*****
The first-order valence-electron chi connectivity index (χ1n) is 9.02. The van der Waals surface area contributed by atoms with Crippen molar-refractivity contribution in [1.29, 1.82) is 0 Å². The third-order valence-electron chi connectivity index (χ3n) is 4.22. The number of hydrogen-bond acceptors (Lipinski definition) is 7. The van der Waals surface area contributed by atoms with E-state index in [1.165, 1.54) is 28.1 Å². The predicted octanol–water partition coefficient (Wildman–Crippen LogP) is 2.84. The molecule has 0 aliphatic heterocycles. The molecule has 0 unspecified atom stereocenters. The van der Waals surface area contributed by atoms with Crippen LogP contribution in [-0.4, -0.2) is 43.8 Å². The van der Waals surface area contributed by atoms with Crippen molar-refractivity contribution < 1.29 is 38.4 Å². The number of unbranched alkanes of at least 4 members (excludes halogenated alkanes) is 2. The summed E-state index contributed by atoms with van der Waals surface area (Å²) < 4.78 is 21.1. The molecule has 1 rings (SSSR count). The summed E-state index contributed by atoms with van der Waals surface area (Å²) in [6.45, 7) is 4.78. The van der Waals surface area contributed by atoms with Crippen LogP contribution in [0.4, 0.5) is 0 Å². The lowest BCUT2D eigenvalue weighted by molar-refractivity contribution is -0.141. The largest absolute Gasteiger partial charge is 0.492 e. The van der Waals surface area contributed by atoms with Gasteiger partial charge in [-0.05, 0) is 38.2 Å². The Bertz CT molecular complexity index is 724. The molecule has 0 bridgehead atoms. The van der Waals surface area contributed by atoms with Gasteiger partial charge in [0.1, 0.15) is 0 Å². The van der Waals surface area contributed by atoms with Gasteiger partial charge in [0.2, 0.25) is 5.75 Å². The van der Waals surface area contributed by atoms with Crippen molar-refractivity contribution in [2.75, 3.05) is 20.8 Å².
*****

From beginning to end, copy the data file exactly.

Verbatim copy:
The first-order valence-electron chi connectivity index (χ1n) is 9.02. The van der Waals surface area contributed by atoms with Crippen molar-refractivity contribution in [1.29, 1.82) is 0 Å². The third-order valence-electron chi connectivity index (χ3n) is 4.22. The number of hydrogen-bond acceptors (Lipinski definition) is 7. The van der Waals surface area contributed by atoms with E-state index in [1.165, 1.54) is 28.1 Å². The predicted octanol–water partition coefficient (Wildman–Crippen LogP) is 2.84. The molecule has 0 aliphatic heterocycles. The molecule has 0 unspecified atom stereocenters. The van der Waals surface area contributed by atoms with Crippen LogP contribution in [-0.4, -0.2) is 43.8 Å². The van der Waals surface area contributed by atoms with Crippen molar-refractivity contribution < 1.29 is 38.4 Å². The number of unbranched alkanes of at least 4 members (excludes halogenated alkanes) is 2. The summed E-state index contributed by atoms with van der Waals surface area (Å²) < 4.78 is 21.1. The molecule has 1 rings (SSSR count). The summed E-state index contributed by atoms with van der Waals surface area (Å²) in [6.45, 7) is 4.78. The van der Waals surface area contributed by atoms with Crippen LogP contribution in [0.4, 0.5) is 0 Å². The lowest BCUT2D eigenvalue weighted by molar-refractivity contribution is -0.141. The largest absolute Gasteiger partial charge is 0.492 e. The van der Waals surface area contributed by atoms with Gasteiger partial charge in [-0.05, 0) is 38.2 Å². The Bertz CT molecular complexity index is 724. The molecule has 0 bridgehead atoms. The van der Waals surface area contributed by atoms with Gasteiger partial charge in [0.1, 0.15) is 0 Å². The van der Waals surface area contributed by atoms with Gasteiger partial charge in [0.2, 0.25) is 5.75 Å². The van der Waals surface area contributed by atoms with Crippen molar-refractivity contribution in [2.75, 3.05) is 20.8 Å².